Everyone is likely to be excited, nervous, even anxious about the arrival of a loved one after time in rehab. There is something about the expectant waiting for someone that has gone through a challenging time because there are ideas about how that person may or may not have changed during that time. It may feel like skies are the limit now, or that sobriety may take some time. However it is looking, in spite of all excitement and hope, the family has to keep in mind that within a structured rehab setting, life is likely to look and feel different to the loved one once they arrive home. Here are some tips to help everyone work to adjust expectations for a better outcome.
When a loved one returns home from rehab, emotions are high. Everyone wants to make the loved one comfortable, but is probably dying to know how it all went. The person who is coming home may or may not be wanting to discuss everything right then because they are still processing the experience. The following tips can be helpful to hold onto with an open mind:
- Early recovery is full of counseling appointments, meetings, and recovery groups. This may not be a focused time on the family, rather, time to spend with themselves shoring up recovery muscles. Don’t feel offended, this is just a short term situation that will shift with time.
- It is okay to discuss drugs and alcohol. Nothing a person says or does will spark a relapse. Continue to have open dialogue about what the person feels comfortable with and around when out of rehab. Discuss feelings and if he or she wants to talk about drug and alcohol use, that is great. Not having secrets is one key to success for a peaceful family transition home.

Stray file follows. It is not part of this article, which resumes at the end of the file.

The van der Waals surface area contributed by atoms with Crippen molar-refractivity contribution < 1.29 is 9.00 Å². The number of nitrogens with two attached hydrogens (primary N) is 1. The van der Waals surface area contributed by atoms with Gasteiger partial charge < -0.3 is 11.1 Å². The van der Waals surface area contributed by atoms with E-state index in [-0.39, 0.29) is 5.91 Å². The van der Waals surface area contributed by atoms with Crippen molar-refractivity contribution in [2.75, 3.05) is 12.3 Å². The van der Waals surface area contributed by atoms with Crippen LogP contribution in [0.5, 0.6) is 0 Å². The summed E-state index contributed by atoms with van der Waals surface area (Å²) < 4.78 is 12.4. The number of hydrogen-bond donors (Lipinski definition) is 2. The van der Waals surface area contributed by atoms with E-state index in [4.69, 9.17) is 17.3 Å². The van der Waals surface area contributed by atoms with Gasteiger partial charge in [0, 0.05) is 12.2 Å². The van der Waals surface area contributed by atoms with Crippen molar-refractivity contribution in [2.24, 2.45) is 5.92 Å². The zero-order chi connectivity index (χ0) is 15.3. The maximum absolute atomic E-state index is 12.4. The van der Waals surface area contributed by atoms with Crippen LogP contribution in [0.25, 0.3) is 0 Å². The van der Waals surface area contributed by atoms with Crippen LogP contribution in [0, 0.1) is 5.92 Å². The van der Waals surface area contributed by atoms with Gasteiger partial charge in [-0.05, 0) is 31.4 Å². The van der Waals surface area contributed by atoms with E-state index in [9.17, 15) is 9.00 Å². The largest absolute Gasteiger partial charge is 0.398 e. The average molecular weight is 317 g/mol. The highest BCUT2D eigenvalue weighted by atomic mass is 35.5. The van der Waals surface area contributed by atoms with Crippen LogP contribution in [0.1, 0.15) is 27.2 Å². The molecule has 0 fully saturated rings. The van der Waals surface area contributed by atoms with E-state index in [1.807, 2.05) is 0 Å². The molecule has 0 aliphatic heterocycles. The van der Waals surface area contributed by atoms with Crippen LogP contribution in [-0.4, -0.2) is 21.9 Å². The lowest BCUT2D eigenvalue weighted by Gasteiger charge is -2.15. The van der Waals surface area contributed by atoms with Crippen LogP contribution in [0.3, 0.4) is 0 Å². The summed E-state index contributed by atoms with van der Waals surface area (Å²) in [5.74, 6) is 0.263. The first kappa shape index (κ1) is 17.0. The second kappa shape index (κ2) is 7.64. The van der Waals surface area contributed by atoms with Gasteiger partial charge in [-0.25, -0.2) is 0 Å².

- Release concept of helplessness. Parents and loved ones may see the person just home from rehab as being helpless and needing support. The person is still an adult and needs to be treated as such. Give some responsibility around the house, which will help make the transition easier and give confidence for the journey.
- Mood swings are inevitable. Physically and emotionally, the person’s life is shifting. It takes time to process extreme emotions and there are likely things in years he or she has not faced. To avoid escalating everything into an argument, avoid volatile conversations when there is clearly high emotions at stake. Recognize when it is time to give each other space.
One of the best things to do is attend family group counseling sessions and work on releasing judgment. It is easy to tell the person what to do or not do, who to hang with or not be around. It is ultimately up to that person how they treat their sobriety but with the right support network in place, it can be a bit of an easier transition back home to begin the journey of recovery.
Serenity Oaks takes recovery seriously. We are here to provide a safe space to detox, heal, and return home or move forward with sober living in a way that honors each individual’s journey. Call us to find out how we can help you get started: 844-720-6847.